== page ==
I came across a sentence today -

He resents your being more popular than he is

I always thought that while comparing two pronouns they should always be of the same type, like,

She is taller than he (is)


I care for him more than her

I understand that the first sentence that I mentioned is correct but the moment you take out the is in the end, my perception begins to change.

He resents your being more popular than he doesn't sound right to my ears.

Shouldn't this sentence, then, be -

He resents your being more popular than his

What rule is being followed here?

Edit: The question that this one has been marked as a possible duplicate of pertains to gerunds and the usage of possessive pronouns with them while my question is regarding comparison between two possessive pronouns in a sentence. Only the sentence used as example in both the questions is same but the questions asked are entirely different.

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    Possible duplicate of When is a gerund supposed to be preceded by a possessive adjective/determiner? (where He resents your being more popular than he is is the first example presented by the OP). Commented May 24, 2018 at 12:21
  • @FumbleFingers Yes, that is where I saw the sentence precisely and if you follow the replies and the comments on that page, you will realise that the question asked and the answers given there pertain to a very different topic. I saw the sentence there and checked that not even the best of grammarians there had objected to a separate possible grammatical error in the sentence (as per my knowledge) and so I posted it here as a new question since it falls under a different topic. It isn't a duplicate.
    – user18593
    Commented May 24, 2018 at 16:42
  • Okay, I take your point. But if you'd seriously contemplate saying He resents your being more popular than his, I assume you're a non-native speaker anyway, and should be posting on English Language Learners. But you might note this earlier ELU answer, among other things to think about. Commented May 24, 2018 at 16:57
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    @FumbleFingers Oh.. I didn't know that this forum is only for native English speakers. I thought the usage is permitted based on the complexity of the question asked and not on the ethnicity of the person asking it. It does feel extremely odd and discriminatory to me, specially since the forum's name doesn't reflect the same, but I will respect the rules and post the question there. I wouldn't have posted it here in the first place if I knew it in advance. I suggest it be mentioned clearly somewhere.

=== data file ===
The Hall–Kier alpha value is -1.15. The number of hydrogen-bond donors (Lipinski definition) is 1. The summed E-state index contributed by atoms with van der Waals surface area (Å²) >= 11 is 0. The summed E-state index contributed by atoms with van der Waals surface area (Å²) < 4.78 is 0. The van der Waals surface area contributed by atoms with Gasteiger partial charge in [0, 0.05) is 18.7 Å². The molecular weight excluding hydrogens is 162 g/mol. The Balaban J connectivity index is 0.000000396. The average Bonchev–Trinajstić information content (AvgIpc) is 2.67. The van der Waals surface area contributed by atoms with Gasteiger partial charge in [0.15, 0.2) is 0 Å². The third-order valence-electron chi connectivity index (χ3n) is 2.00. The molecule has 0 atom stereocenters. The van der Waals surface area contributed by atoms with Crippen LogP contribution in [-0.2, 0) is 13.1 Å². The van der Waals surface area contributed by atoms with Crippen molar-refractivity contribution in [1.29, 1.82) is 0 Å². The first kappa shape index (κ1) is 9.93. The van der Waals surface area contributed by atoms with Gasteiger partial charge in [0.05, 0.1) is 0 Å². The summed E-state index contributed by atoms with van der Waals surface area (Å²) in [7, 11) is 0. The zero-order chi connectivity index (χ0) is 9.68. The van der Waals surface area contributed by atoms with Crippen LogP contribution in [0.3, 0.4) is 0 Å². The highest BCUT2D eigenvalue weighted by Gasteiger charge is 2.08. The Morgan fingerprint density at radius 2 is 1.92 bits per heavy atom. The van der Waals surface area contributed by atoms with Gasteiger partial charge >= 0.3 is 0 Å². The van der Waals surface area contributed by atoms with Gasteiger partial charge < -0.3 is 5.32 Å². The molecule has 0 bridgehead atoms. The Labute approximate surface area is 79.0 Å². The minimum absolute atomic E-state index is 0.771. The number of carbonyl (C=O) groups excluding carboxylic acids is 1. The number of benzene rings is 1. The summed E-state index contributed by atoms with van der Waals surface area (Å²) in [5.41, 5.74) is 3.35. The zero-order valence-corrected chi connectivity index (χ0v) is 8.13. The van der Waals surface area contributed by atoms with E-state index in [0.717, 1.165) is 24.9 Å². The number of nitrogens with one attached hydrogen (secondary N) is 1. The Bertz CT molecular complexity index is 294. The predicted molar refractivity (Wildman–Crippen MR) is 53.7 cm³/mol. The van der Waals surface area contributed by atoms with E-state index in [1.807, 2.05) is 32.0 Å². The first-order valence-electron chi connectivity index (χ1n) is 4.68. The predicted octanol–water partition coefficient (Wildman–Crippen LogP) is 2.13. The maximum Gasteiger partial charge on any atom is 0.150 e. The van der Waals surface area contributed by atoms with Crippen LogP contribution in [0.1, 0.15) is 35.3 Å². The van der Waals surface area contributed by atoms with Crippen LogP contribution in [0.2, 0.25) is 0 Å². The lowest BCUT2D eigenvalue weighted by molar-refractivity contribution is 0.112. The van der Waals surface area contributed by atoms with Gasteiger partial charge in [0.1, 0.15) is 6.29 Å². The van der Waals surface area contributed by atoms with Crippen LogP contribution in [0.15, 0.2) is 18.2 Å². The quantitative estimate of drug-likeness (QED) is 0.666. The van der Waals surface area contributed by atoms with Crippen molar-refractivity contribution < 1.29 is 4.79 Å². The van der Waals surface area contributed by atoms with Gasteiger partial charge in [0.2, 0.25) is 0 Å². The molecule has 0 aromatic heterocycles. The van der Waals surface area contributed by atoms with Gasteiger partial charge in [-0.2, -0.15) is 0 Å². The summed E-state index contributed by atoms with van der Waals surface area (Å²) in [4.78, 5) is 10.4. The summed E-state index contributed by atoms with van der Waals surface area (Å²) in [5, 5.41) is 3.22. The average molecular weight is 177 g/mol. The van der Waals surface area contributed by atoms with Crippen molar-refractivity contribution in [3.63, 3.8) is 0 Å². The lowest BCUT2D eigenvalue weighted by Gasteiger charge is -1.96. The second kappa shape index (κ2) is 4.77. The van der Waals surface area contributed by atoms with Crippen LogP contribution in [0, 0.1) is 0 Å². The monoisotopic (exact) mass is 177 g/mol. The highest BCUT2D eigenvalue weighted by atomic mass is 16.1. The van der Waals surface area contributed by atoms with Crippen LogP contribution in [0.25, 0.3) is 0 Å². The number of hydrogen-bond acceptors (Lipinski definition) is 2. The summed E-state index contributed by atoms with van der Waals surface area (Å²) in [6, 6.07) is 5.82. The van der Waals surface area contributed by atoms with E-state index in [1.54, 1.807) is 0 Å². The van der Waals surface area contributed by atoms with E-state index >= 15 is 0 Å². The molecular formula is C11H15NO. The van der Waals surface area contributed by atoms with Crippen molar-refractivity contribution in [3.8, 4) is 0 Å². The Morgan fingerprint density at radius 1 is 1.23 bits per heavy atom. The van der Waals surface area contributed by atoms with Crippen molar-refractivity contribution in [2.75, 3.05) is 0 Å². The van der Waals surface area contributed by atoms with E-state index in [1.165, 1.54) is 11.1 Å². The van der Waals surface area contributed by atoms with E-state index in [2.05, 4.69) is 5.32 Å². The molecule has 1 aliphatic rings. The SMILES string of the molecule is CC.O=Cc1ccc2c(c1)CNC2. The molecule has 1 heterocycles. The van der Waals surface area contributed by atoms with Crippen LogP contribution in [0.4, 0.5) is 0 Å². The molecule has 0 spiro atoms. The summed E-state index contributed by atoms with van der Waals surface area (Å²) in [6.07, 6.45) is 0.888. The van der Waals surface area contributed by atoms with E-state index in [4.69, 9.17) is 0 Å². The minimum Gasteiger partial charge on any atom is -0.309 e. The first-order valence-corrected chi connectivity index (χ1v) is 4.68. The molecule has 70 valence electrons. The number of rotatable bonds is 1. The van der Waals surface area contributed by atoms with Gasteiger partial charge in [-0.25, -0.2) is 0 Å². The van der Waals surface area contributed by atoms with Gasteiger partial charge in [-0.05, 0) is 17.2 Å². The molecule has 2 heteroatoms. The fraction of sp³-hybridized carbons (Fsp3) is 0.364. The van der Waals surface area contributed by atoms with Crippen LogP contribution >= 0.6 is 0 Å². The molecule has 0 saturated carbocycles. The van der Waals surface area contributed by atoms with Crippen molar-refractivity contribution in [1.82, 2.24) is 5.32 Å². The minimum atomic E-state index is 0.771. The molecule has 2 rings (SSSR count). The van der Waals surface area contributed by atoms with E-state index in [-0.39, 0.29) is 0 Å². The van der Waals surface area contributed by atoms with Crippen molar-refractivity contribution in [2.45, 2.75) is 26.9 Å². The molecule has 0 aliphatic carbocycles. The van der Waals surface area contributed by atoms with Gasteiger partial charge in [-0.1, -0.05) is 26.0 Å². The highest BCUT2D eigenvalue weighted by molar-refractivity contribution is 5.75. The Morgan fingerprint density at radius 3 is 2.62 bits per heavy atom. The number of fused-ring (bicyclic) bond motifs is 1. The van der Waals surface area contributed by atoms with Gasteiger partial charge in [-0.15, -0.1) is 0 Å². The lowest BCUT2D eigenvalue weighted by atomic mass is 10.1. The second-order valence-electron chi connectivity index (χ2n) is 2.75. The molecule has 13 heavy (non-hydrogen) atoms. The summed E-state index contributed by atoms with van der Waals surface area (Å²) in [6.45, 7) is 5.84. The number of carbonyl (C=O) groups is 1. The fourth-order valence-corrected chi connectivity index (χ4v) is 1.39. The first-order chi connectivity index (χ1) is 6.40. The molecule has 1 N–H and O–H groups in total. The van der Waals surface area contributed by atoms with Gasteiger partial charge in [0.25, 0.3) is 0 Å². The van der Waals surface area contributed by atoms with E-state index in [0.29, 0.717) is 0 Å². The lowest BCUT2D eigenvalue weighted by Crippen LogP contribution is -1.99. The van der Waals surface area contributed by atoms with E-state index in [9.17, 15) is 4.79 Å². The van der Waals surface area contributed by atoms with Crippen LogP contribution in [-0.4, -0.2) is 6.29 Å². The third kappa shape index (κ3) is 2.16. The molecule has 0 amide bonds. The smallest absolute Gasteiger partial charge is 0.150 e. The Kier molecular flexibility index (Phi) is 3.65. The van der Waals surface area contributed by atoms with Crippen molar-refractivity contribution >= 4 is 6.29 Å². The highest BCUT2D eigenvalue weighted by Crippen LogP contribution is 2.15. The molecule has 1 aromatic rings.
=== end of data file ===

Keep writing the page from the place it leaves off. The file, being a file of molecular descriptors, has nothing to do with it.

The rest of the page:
– user18593
    Commented May 24, 2018 at 18:14
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    Sorry - I didn't express myself very well. It's not that ELU is only for native speakers. But it's not here to teach nns things that practically all native speakers know anyway. Specifically, that we can optionally precede a gerund (being more popular) by a possessive (your) rather than an "accusative" form (him). But if it's then followed by than and an alternative, we can't use a possessive in that position (in your case, it must be either than him or than he is). Commented May 25, 2018 at 12:28

2 Answers 2


Well, there simply is no rule about needing to matching pronouns/noun phrases in sentences using comparisons "more" or than". I would say the right way to think about the prescription is that you "should" use the proper case for the pronoun in the context of its own clause (or an imaginary clause that it is part of).

For example, consider this sentence: "In the enthusiasm of his passion he thought her more beautiful than she really was" (Consuelo).

There is no error here because the first pronoun takes its case according to its role in the surrounding clause (object—"he thought her") and the second pronoun takes its case according to its role in its own clause (subject—"she really was [beautiful]"—actually, it's not grammatical to explicitly add the word "beautiful" here, but that's the implied structure of the clause).

Similarly, people who prescribe using "he" in "She is taller than he" would as far as I know also prescribe using "he" in a sentence like "It is impossible for her to be taller than he".


As for “He resents your being more popular than he is.” It can be written in two ways: a) He resents your being more popular than he (is). Here, a question is likely, that is, “….your being more than his being….” ‘your’ and ‘his’ as a matter of agreement?! This can also be written as b) He resents you being more popular than he (is). The example ‘I care for him for than her’, is correct. Here, he and she in the objective case will naturally be him and her. In other words, it implies, “I care for him more than I care for her.”

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